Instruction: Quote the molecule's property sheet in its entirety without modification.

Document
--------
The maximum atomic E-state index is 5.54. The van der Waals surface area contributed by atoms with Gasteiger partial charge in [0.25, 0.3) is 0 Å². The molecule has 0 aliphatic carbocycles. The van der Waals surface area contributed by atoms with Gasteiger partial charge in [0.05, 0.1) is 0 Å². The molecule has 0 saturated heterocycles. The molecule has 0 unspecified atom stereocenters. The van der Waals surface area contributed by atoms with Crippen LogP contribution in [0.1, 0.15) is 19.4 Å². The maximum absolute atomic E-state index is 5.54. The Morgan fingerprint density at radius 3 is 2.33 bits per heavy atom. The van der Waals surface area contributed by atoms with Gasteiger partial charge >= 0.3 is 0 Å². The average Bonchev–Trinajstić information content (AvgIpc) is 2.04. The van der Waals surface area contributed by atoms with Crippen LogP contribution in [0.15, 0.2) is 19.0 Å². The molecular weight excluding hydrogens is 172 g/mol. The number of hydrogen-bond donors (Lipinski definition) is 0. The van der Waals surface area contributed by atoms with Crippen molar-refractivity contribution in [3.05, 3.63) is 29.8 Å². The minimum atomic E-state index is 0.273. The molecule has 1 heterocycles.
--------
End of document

The maximum atomic E-state index is 5.54. The van der Waals surface area contributed by atoms with Gasteiger partial charge in [0.25, 0.3) is 0 Å². The molecule has 0 aliphatic carbocycles. The van der Waals surface area contributed by atoms with Gasteiger partial charge in [0.05, 0.1) is 0 Å². The molecule has 0 saturated heterocycles. The molecule has 0 unspecified atom stereocenters. The van der Waals surface area contributed by atoms with Crippen LogP contribution in [0.1, 0.15) is 19.4 Å². The maximum absolute atomic E-state index is 5.54. The Morgan fingerprint density at radius 3 is 2.33 bits per heavy atom. The van der Waals surface area contributed by atoms with Gasteiger partial charge >= 0.3 is 0 Å². The average Bonchev–Trinajstić information content (AvgIpc) is 2.04. The van der Waals surface area contributed by atoms with Crippen LogP contribution in [0.15, 0.2) is 19.0 Å². The molecular weight excluding hydrogens is 172 g/mol. The number of hydrogen-bond donors (Lipinski definition) is 0. The van der Waals surface area contributed by atoms with Crippen molar-refractivity contribution in [3.05, 3.63) is 29.8 Å². The minimum atomic E-state index is 0.273. The molecule has 1 heterocycles.